Protecting America

In the second selection from "After," Tom Ridge is drafted for homeland security and Anthony Romero maneuvers the ACLU into the post 9/11-era.

Topics: Tom Ridge, ACLU, 9/11, Homeland Security,

Protecting America

Editor’s note: This week, Salon is publishing selected scenes from “After,” Steven Brill’s definitive, deeply revealing book about how America has changed since the national trauma of September 11. Brill, who started his career as an investigative reporter before becoming a media entrepreneur (the American Lawyer, Court TV, Brill’s Content), draws from interviews with more than 300 people, as well as court filings, internal summaries of high-level government meetings and other documents to create his portrait of a nation struggling to redefine itself while holding on to its fundamental values. “After” is told through the eyes of a wide range of powerful and unsung people, from Attorney General John Ashcroft to ACLU executive director Anthony Romero, from a World Trade Center widow to the attorney for John Walker Lindh, from lobbyists in Washington to a Silicon Valley entrepreneur whose company makes machines that detect bombs in luggage. Chronicling their stories on a nearly day-by-day basis, “After,” which will be published in April, is the most sweeping, yet detailed, account of what Brill calls “the September 12 era.” It’s a “towering achievement,” in the words of New York magazine’s Michael Wolff, in which “the granular becomes epic.” Read Excerpt 1.

- – - – - – - – - – - -
By Steven Brill

April 1, 2003  |  Wednesday, September 19, 2001

Pennsylvania Governor Tom Ridge was in the governor’s mansion at about 1:30 on Wednesday when his secretary said that Andrew Card, the White House chief of staff, was calling. Ridge immediately took the call.

Card wanted to know if maybe Ridge could come down to Washington from Harrisburg to talk about a new job they were thinking about involving homeland security. It turned out that Ridge was already supposed to be in Washington the next day to testify at the International Trade Commission in support of his state’s steel industry. Stopping by for a chat would be no problem, he told Card.



Ridge aides recall that he seemed preoccupied after the call, but that he kept mum. About an hour later, the staff became more curious when the secretary put through a second call from Card. After they chatted for a few minutes, Card said, “someone else wants to talk to you,” and Vice President Cheney got on the phone.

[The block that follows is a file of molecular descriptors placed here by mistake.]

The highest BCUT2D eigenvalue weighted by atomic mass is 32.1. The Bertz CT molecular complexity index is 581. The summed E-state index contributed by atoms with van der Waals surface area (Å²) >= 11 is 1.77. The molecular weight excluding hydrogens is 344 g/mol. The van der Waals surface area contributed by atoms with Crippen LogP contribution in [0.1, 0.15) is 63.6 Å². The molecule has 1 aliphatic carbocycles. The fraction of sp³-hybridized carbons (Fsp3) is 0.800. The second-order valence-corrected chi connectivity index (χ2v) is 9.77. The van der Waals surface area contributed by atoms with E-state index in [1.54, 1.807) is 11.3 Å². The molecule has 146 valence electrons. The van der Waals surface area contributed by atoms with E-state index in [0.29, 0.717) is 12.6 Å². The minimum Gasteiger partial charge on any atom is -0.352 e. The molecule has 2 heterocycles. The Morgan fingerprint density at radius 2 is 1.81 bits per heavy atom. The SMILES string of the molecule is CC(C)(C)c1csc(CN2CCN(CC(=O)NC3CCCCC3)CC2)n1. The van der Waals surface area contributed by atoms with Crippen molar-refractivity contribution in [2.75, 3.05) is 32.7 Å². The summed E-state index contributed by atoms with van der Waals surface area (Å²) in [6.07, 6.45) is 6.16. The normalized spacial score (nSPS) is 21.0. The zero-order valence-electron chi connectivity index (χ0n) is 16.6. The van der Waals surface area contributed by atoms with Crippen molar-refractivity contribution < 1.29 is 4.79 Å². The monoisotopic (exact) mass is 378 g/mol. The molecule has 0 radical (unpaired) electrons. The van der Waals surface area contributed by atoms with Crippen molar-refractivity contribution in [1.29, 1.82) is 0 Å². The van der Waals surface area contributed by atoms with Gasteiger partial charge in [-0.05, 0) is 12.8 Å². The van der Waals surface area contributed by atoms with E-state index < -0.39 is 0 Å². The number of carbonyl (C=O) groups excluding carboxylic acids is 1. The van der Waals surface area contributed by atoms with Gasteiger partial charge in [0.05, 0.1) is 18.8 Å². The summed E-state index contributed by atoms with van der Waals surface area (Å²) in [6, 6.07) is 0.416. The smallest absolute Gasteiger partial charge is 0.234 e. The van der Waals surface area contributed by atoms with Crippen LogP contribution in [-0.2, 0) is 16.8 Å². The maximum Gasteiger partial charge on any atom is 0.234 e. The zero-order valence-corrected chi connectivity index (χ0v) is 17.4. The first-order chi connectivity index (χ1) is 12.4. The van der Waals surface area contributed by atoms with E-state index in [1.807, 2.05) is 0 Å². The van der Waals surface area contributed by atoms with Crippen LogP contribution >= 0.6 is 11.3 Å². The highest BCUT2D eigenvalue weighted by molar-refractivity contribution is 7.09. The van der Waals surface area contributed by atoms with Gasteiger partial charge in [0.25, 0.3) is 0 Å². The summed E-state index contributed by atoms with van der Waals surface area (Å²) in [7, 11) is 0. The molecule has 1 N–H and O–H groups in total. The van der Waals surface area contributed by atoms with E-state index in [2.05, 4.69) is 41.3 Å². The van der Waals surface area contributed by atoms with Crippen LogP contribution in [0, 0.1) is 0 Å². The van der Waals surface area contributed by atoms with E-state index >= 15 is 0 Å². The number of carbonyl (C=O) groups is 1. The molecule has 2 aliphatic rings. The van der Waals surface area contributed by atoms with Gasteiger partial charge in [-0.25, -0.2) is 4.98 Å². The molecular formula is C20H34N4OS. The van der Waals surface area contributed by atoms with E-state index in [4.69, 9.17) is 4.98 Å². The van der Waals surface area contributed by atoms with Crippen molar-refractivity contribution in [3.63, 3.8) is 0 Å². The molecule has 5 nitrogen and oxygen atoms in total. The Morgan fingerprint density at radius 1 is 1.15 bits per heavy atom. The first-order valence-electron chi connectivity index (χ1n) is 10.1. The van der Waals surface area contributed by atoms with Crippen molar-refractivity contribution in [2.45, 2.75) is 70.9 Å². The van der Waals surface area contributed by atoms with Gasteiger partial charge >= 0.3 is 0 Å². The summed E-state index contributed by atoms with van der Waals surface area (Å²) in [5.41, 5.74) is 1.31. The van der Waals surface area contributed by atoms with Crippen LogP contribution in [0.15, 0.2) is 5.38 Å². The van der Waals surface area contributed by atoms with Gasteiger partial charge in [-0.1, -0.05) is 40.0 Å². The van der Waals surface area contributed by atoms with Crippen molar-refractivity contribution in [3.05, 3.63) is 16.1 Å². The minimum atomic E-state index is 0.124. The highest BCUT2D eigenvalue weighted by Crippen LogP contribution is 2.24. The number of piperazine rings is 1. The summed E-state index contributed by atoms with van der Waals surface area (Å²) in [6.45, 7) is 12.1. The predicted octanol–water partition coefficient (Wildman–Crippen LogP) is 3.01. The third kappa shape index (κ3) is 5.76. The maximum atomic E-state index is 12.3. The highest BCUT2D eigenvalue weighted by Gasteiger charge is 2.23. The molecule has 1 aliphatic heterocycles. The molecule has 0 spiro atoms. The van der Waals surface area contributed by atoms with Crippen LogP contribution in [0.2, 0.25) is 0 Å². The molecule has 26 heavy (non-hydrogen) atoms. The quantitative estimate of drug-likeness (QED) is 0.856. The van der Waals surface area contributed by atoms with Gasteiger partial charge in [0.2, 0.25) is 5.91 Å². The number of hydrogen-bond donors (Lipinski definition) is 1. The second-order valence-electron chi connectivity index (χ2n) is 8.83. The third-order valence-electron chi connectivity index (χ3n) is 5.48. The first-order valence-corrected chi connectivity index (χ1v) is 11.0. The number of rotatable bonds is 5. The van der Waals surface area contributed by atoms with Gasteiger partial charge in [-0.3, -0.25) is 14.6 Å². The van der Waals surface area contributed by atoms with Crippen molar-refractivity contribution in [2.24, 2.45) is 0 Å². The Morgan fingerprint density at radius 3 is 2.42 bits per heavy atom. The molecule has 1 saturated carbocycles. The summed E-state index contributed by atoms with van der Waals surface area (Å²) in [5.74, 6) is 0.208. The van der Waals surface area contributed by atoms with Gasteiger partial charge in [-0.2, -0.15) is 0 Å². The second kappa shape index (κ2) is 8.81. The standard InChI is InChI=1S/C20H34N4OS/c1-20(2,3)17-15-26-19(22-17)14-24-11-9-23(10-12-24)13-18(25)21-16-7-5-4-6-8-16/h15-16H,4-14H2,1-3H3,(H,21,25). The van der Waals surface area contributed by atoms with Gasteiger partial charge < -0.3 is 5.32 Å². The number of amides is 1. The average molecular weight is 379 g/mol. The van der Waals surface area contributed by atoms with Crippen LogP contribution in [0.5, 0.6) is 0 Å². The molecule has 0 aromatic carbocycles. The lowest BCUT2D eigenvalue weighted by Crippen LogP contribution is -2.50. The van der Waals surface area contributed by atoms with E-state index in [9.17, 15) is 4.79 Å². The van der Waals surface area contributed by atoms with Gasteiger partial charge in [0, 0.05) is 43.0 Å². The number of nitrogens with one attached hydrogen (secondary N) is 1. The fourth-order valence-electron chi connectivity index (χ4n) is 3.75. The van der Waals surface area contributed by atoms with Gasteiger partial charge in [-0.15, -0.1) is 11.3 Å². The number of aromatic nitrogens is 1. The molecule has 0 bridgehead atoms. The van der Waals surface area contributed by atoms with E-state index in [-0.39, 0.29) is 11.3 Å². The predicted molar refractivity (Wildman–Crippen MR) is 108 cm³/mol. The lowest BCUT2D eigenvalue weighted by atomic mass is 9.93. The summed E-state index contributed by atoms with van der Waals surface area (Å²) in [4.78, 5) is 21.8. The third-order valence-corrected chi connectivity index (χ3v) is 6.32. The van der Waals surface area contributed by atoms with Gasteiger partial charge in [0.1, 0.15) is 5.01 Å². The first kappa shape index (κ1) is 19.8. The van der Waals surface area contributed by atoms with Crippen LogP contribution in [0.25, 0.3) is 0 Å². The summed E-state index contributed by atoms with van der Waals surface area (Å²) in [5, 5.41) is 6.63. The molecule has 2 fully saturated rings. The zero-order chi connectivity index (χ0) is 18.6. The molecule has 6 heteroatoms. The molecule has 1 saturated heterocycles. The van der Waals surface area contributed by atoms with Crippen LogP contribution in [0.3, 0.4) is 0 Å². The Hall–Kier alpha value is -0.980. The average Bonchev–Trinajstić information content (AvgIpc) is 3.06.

Cheney told Ridge he was delighted that he was coming to talk about the job, that it was a job that Cheney and his staff had been focusing on in the last few days, and that he was hoping Ridge was prepared to give it serious consideration. Ridge was surprised that things had gotten far enough that the vice president was already involved.

At about 4:15 Ridge left in the state plane for a funeral in Meadville, Pennsylvania. When the plane returned to Harrisburg at about 8:30, Ridge was greeted by an aide as the door opened. The president had been trying to reach him.

Ridge went quickly to the governor’s mansion where he could take the call from the privacy of his bedroom. The president was also glad Ridge was coming to town so quickly, he said, because this was a really important job.

As he finished the call, Ridge’s wife, Michele, came in, surprised to see him at home. “I took one look at his face,” Michele Ridge recalls, “and stopped. I knew something was going on.”

“We have to talk,” Ridge said. “Right now.”

“Is it your mother?” Michele asked. Ridge’s 78-year-old mother had recently been in the hospital for surgery.

“No,” he replied. “Let’s talk.”

“I’m an army brat,” says Michele Ridge, “and was used to getting told we were moving. And Tom was drafted, too. So for some reason, without him saying it, this seemed to me like the time he’d been drafted — which it kind of was.”

As Ridge’s aides speculated about all the calls, Michele told him she knew he had to take the job. But they also discussed another problem: With Ridge needing to rent an apartment in Washington and the family needing to find a home in Harrisburg at least until the end of the school year, Michele was going to have to go back to work. There was no way they could suddenly assume all those new housing costs, plus keep the kids in private school, on his White House salary (which he later found out was $140,000). Plus, she’d have to buy a car (they had not needed one of their own in the seven years he had been governor), and figure out how to pack up their files and furniture with none of the usual transition costs budgeted by the state for this kind of sudden move.

The Ridges decided that they could not tell anyone, including their children — son, Tommy, 14, and daughter, Lesley, 15 — until the next evening, because, as Michele remembers, “the kids are so networked on the computer that they were bound to let the word out.”